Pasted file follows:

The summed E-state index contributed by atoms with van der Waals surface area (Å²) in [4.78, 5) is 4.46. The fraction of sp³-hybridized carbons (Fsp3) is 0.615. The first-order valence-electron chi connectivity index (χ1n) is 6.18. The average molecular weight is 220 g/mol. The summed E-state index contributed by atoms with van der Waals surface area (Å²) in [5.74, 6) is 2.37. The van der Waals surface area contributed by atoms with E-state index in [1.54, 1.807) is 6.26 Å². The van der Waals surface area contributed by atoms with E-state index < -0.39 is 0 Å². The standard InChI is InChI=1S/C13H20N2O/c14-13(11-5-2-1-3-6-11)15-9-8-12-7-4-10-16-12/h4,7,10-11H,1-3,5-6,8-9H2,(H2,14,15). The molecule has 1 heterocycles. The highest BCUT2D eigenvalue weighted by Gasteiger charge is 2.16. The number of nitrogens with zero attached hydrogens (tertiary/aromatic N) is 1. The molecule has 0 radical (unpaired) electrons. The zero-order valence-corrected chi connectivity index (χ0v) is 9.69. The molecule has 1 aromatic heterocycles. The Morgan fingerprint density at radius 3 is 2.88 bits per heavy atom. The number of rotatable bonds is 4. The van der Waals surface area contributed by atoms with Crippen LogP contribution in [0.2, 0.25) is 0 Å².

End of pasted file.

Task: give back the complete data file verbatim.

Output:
The summed E-state index contributed by atoms with van der Waals surface area (Å²) in [4.78, 5) is 4.46. The fraction of sp³-hybridized carbons (Fsp3) is 0.615. The first-order valence-electron chi connectivity index (χ1n) is 6.18. The average molecular weight is 220 g/mol. The summed E-state index contributed by atoms with van der Waals surface area (Å²) in [5.74, 6) is 2.37. The van der Waals surface area contributed by atoms with E-state index in [1.54, 1.807) is 6.26 Å². The van der Waals surface area contributed by atoms with E-state index < -0.39 is 0 Å². The standard InChI is InChI=1S/C13H20N2O/c14-13(11-5-2-1-3-6-11)15-9-8-12-7-4-10-16-12/h4,7,10-11H,1-3,5-6,8-9H2,(H2,14,15). The molecule has 1 heterocycles. The highest BCUT2D eigenvalue weighted by Gasteiger charge is 2.16. The number of nitrogens with zero attached hydrogens (tertiary/aromatic N) is 1. The molecule has 0 radical (unpaired) electrons. The zero-order valence-corrected chi connectivity index (χ0v) is 9.69. The molecule has 1 aromatic heterocycles. The Morgan fingerprint density at radius 3 is 2.88 bits per heavy atom. The number of rotatable bonds is 4. The van der Waals surface area contributed by atoms with Crippen LogP contribution in [0.2, 0.25) is 0 Å².